'One Day at a Time' Star Rita Moreno on Avoiding Caricature With Her "Inappropriate" Character

Courtesy of Netflix
Rita Moreno is happy that younger audience members "love Lydia for her big mouth."

"Sometimes a director tells me to bring Lydia down a notch," says the 85-year-old star of her meddling Cuban abuela on Netflix's reboot.

Anyone who grew up in a Latino family knows a matriarch like Rita Moreno's Lydia on One Day at a Time. In Norman Lear's Netflix reboot of his 1970s sitcom, about a single mom raising her two kids, the family this time is Cuban-American and the mom — Penelope, an army vet dealing with PTSD, played by Justina Machado — also has to contend with her meddling live-in mother. Moreno's Lydia is never without her makeup, speaks with a strong Cuban accent (Moreno herself is Puerto Rican) and never keeps an opinion to herself. The octogenarian and EGOT is having fun in the role: In Lydia's grand entrance on the show's premiere, Moreno throws open a pair of curtains and is greeted by an ovation from the live audience so loud and long, it had to be trimmed in the final edit. The star spoke with THR between takes of the series' second season.

What was it like for you making that big entrance as Lydia?

Honestly, I didn't expect that reaction. I didn't expect any applause. I was very nervous about that entrance. But the response was pretty fabulous. That scene was so theatrical, which was the purpose of it. Immediately it establishes who this woman is. Lydia is very dramatic and full of herself. I love her vanity. It is so inappropriate.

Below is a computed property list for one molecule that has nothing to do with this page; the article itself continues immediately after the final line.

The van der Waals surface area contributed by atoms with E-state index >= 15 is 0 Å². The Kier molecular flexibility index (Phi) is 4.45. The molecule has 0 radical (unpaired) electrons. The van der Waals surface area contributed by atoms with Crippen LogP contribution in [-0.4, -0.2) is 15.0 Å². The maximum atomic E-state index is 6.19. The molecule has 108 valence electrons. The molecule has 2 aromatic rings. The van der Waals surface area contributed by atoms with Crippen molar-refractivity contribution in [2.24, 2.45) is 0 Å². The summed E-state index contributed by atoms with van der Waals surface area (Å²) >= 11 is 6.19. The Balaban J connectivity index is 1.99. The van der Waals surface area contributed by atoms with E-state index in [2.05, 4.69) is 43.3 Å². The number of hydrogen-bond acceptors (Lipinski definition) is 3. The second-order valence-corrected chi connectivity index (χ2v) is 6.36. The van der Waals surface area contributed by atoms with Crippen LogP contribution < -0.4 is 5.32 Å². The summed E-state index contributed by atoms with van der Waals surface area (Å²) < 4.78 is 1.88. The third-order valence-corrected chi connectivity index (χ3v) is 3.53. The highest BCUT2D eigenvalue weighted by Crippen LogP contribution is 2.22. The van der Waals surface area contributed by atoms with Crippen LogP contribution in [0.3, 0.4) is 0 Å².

This cast has great chemistry.

We became a family the day of the first table reading. It was almost creepy. All the Netflix and Sony executives and writers were in the room, and their jaws dropped. It was as though we had known each other all our lives. I wouldn't say that never happens on a show, but it rarely happens. One possible reason is that we are all Latinos. The first episode was written so authentically that we were automatically a family. But here's what's brilliant about the writing: There is a beautiful balance that takes place so that the [non-Latino] audience isn't left out. The writers room is like the U.N. There are gay writers, Latinos, Asians — everybody is in there.

How did you come up with Lydia's strong Cuban accent?

The accent just comes from my mom; that's how she talks. It's so much fun to use.

What do you like most about Lydia?

She is conservative, and she is radical, in very different ways, which is heaven. It's like playing two different characters. There is a lot of me in her. I am a very positive and optimistic person. I have enormous reserves of energy, which never ceases to amaze everyone here on set. But there is a big trap in that we have to be careful with Lydia's character, because she is so big and dramatic. We have to be careful we don't run into caricature. There's a very fine line.

How different is working on this TV series for you than other projects?

For one thing, in film, you work much slower. Here, we do table reads on Tuesdays and after a five-minute break we start blocking the scene. Another thing that is quite different is that we have 10- to 15-page scenes. That is something that Norman really insists upon — that it should be as close to theater as we can get, to have that live-audience experience. We are not chopping up scenes a lot, but they are long. When you are 85 years old, at least for me, you worry a little about remembering all [the lines] and the [blocking] moves. Sometimes the accent is hard to maintain because it makes it hard to say certain things, so I have to sacrifice the accent for clarity's sake.

Do you modulate your performance for the way the show is shot?

When you are doing a live- audience show, you tend to use more voice, but sometimes a director will have to tell me to bring Lydia down a notch. Having that audience means you might get a laugh when you didn't expect it. You have to make constant adjustments. It's just like theater, which is why Norman does it this way and with four cameras. But that first laugh is so important. You are always so nervous about that: "Am I clear? Do they get it?"

This story first appeared in a June standalone issue of The Hollywood Reporter magazine. To receive the magazine, click here to subscribe.

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